In the most general sense of the word, a cement is a binder, a substance that sets and hardens independently, and can bind other materials together. The word "cement" traces to the Romans, who used the term opus caementicium to describe masonry resembling modern concrete that was made from crushed rock with burnt lime as binder. The volcanic ash and pulverized brick additives that were added to the burnt lime to obtain a hydraulic binder were later referred to as cementum, cimentum, cäment, and cement. Cements used in construction can be characterized as being either hydraulic or non-hydraulic. Hydraulic cements harden because of hydration, a chemical reaction between the anhydrous cement powder and water. Thus, they can harden underwater or when constantly exposed to wet weather. The chemical reaction results in hydrates that are not very water-soluble and so are quite durable in water. Non-hydraulic cements do not harden underwater; for example, slaked limes harden by reaction with atmospheric carbon dioxide. The most important uses of cement are as an ingredient in the production of mortar in masonry, and of concrete, a combination of cement and an aggregate to form a strong building material.

Chambers 20th Century Dictionary

  1. Cement

    se-ment′, n. anything that makes two bodies stick together: mortar: a bond of union.—v.t. to unite with cement: to join firmly.—n. Cementā′tion, the act of cementing: the process by which iron is turned into steel, glass into porcelain, &c.—done by surrounding them with a cement or powder and exposing them to heat.—adjs. Cement′atory, Cementi′tious, having the quality of cementing or uniting firmly. [O. Fr. ciment—L. cæmentum, chip of stone used to fill up in building a wall, cædimentumcædĕre, to cut.]

Military Dictionary and Gazetteer

  1. cement

    Hydraulic cements are much used in building permanent fortifications. The cement used by the Romans in their great sea-walls, aqueducts, etc., which are still standing as monuments of their civil engineering, was pozzuolana, a volcanic earth from near Baiæ, Italy. It is still an article of export from Italy. The most noted modern cement is Portland, made artificially in England by burning a mixture of the chalk and clay from the valley of the Medway.

Editors Contribution

  1. cement

    A type of material.

    Cement is used on every building site.

    Submitted by MaryC on March 9, 2020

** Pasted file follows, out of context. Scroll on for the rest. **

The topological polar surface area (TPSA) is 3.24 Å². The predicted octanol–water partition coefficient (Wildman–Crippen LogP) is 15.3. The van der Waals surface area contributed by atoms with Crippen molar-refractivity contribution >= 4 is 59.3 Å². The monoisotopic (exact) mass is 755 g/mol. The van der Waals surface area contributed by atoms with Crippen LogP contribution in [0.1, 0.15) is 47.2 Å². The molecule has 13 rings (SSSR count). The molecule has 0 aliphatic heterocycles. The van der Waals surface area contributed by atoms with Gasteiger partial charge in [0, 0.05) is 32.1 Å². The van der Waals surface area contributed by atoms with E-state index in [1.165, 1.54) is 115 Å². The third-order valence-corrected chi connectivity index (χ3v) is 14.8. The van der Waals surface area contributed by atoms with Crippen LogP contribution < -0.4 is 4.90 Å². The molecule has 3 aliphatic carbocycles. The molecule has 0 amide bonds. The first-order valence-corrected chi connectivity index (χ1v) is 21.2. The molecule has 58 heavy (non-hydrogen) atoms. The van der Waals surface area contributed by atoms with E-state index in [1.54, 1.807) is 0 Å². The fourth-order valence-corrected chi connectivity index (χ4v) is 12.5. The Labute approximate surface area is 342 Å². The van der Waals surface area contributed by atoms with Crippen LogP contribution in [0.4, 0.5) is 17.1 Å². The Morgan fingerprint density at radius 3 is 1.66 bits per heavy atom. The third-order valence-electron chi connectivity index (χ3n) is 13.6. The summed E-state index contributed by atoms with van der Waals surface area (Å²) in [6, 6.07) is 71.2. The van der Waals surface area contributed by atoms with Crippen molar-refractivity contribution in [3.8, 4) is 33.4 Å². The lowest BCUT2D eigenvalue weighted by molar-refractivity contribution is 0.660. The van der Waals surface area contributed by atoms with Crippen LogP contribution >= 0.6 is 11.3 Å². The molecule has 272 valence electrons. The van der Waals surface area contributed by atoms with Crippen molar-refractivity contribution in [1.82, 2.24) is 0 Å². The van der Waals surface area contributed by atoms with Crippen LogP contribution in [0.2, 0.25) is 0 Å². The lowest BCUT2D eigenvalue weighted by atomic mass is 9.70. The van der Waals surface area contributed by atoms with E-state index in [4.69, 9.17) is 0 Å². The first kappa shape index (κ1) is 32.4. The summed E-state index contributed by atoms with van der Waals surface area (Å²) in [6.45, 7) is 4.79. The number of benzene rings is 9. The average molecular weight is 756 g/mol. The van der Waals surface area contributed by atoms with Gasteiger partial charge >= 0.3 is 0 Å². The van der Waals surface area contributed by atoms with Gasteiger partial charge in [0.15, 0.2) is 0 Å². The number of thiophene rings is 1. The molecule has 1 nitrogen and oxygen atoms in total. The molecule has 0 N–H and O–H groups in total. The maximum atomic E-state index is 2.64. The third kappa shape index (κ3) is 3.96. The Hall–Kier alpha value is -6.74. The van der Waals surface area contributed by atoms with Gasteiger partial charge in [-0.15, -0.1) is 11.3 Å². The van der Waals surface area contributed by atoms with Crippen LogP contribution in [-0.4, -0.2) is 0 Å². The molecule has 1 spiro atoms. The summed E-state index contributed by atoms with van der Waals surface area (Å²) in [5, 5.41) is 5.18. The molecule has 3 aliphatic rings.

How to pronounce cement?

  1. Alex
    Alex
    US English
    Daniel
    Daniel
    British
    Karen
    Karen
    Australian
    Veena
    Veena
    Indian

How to say cement in sign language?

  1. cement

Numerology

  1. Chaldean Numerology

    The numerical value of cement in Chaldean Numerology is: 8

  2. Pythagorean Numerology

    The numerical value of cement in Pythagorean Numerology is: 6

Examples of cement in a Sentence

  1. Mary Parenteau:

    In general, many microbes like to 'eat' organic compounds, especially certain lipids, for lunch, and can destroy the bulk of the organics before they have a chance to get preserved, iron can rapidly entomb or bind to the organics and make them unavailable to 'eat,' similar to encasing a sandwich in cement.

  2. G Gaia:

    The common dogma of fundamentalists is fear of modern knowledge, inability to cope with the fast change in a scientific-technological society, and the real breakdown in apparent moral order in recent years.... That is why hate is the major fuel, fear is the cement of the movement, and superstitious ignorance is the best defence against the dangerous new knowledge. ... When you bring up arguments that cast serious doubts on their cherished beliefs you are not simply making a rhetorical point, you are threatening their whole Universe and their immortality. That provokes anger and quite frequently violence. ... Unfortunately you cannot reason with them and you even risk violence in confronting them. Their numbers will decline only when society stabilizes, and adapts to modernity.

  3. Walter Frederick Mondale:

    Political image is like mixing cement. When it's wet, you can move it around and shape it, but at some point it hardens and there's almost nothing you can do to reshape it.

  4. Nissim Hakmon:

    The fear among everyone here is constant, i've heard the sound of a hammer and chisel and my neighbor says she can hear them digging under the cement. We're stressed out.

  5. Hammad Aman:

    After the news circulated in the market that their debt restructuring deal had failed, Dewan Cement Ltd and Dewan Farooque Motors Ltd continued to decline by 3.6 and 2.8 percent, respectively.

Images & Illustrations of cement

  1. cementcementcementcementcement

Popularity rank by frequency of use

cement#1#9632#10000

Translations for cement

From our Multilingual Translation Dictionary